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Breast and Ovarian Cancers Associated with Predisposition Genes

By Labmedica International staff writers
Posted on 06 Sep 2018
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Image: Whole-exome sequencing provides an underlying diagnosis in an efficient, cost-effective manner and incorporates analysis of newly characterized genes (Photo courtesy of Ambry Genetics).
Image: Whole-exome sequencing provides an underlying diagnosis in an efficient, cost-effective manner and incorporates analysis of newly characterized genes (Photo courtesy of Ambry Genetics).
Since the discovery of BRCA1 and BRCA2, multiple high- and moderate-penetrance genes have been reported as risk factors for hereditary breast cancer, ovarian cancer, or both.

However, it is unclear whether these findings represent the complete genetic landscape of these cancers. Systematic investigation of the genetic contributions to breast and ovarian cancers is needed to confirm these findings and explore potentially new associations.

A team of scientists led by those at Ambry Genetics (Aliso Viejo, CA, USA) analyzed a sample set from 11,416 patients with clinical features of breast cancer, ovarian cancer, or both who were referred for genetic testing from 1,200 hospitals and clinics across the USA between 2014 and 2015. They also analyzed 3,988 controls that were referred for genetic testing for non-cancerous conditions such as cystic fibrosis or rare inherited cardiovascular conditions. The scientists performed whole-exome sequencing and examined the gene-phenotype associations, and conducted case-control analyses as a set of reference controls using the Genome Aggregation Database (gnomAD).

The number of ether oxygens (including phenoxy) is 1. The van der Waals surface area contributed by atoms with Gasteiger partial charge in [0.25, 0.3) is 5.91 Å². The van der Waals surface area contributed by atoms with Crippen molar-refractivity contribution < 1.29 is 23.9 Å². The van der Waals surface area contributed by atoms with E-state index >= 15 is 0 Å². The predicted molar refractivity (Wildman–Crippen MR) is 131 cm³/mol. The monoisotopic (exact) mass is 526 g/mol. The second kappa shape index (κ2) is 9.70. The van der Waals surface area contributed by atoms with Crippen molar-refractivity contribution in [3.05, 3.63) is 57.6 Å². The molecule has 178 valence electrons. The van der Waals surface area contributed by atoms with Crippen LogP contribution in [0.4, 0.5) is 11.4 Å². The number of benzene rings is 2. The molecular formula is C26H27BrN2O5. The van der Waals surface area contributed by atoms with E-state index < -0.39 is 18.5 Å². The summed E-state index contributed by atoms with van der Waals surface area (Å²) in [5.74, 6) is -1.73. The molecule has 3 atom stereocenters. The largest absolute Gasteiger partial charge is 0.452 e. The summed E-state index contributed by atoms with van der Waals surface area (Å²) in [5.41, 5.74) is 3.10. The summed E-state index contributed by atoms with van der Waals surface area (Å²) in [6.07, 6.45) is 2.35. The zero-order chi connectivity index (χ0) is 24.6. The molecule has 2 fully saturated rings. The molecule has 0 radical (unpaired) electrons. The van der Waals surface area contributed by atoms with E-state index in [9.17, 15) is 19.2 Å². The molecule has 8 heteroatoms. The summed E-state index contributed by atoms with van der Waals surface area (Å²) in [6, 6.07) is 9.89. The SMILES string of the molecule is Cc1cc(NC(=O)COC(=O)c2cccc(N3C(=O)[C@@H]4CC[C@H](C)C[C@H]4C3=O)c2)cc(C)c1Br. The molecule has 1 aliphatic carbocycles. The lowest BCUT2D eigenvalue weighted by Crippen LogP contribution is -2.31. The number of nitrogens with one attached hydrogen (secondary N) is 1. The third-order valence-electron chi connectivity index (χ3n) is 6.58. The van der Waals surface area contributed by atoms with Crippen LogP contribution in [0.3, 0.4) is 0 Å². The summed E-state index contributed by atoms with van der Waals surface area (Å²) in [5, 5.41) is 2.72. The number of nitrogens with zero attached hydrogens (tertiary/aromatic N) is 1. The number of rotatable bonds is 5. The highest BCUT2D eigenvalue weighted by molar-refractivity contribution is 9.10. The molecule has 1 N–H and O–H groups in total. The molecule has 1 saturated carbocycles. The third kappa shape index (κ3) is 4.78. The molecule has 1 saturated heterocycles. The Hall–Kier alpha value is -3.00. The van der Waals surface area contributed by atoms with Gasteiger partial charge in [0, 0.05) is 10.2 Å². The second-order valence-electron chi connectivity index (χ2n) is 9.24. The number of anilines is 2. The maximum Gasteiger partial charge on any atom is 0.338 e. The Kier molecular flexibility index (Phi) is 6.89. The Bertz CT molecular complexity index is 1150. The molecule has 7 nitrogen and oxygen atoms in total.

The team identified four genes that confer significantly increased breast cancer risk: ATM, CHEK2, MSH6, and PALB2. The association with the Lynch syndrome susceptibility gene MSH6 was newly identified. Those findings were supported by comparisons with the gnomAD database as a reference population, in which all four genes were present and significantly associated with similar or higher estimated risks. PALB2 was associated with high breast cancer risk, whereas ATM and CHEK2 conferred two- to three-fold risks.

In the case of ovarian cancer, the investigators found that four genes were significantly associated with increased disease risk: RAD51C, TP53, MSH6, and ATM. The associations between ovarian cancer risk and RAD51C and TP53, which had previously been studied, were confirmed. RAD51C was associated with high risk, and the scientists observed moderately increased ovarian cancer risk with MSH6 and ATM.

The authors concluded that owing to the lack of significantly powered studies, the number and selection of risk genes for hereditary cancer testing have not been standardized and robust evidence for association with breast cancer or ovarian cancer risk is only available for a modest set of characterized genes typically included in most panels. This is particularly the case for moderate-penetrance genes, for which there exists either conflicting evidence or insufficient data for reliable estimation. Their study showed that this approach could provide useful information for cancer genetic testing and could broaden the range of cancer risk genetic associations. The study was published on August 16, 2018, in the journal JAMA Oncology.

Related Links:
Ambry Genetics


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